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The Comma

The fundamental rule to using the comma is to…

Use a comma before a coordinating conjunction joining independent clauses.

When a coordinating conjunction connects two or more independent clauses—word groups that could stand alone as separate sentences—a comma must precede it.  There are seven coordinating conjunctions in English: and, but, or, not, for, so, and yet.

Ex. Nearly everyone has heard of love at first sight, but I fell in love at first dance.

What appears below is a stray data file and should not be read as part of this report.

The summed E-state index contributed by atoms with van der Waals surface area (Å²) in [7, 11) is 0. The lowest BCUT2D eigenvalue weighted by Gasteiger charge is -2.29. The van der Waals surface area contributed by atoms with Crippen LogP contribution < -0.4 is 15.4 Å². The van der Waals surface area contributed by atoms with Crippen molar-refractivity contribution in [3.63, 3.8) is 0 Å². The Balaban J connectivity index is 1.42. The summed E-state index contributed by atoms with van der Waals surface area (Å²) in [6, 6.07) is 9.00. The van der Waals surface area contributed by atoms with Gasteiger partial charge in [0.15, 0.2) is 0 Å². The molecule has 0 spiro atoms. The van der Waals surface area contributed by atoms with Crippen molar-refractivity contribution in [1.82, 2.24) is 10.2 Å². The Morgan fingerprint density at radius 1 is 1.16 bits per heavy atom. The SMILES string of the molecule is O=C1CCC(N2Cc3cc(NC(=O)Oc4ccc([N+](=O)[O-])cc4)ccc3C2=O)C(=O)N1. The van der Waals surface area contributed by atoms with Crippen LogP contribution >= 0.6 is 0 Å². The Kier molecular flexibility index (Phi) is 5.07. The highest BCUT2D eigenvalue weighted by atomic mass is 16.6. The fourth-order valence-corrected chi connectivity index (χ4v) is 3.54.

A comma tells readers that one independent clause has come to a close and that another is about to begin.

EXCEPTION:  If the two independent clauses are short and there is no danger of misreading, the comma may be omitted.

Ex. The plan took off and we were on our way.

CAUTION: As a rule, do not use a comma to separate coordinate word groups that are not independent clauses.

Ex. A good money manager controls expenses X and invests surplus dollars to meet future needs.

The word group following and is an independent clause; it is in the second half of a compound predicate (what the subject is, does, seems, or has done to it).

Sources: The Bedford Handbook, The CUNY WriteSite (www.writesite.cuny.edu/grammar)

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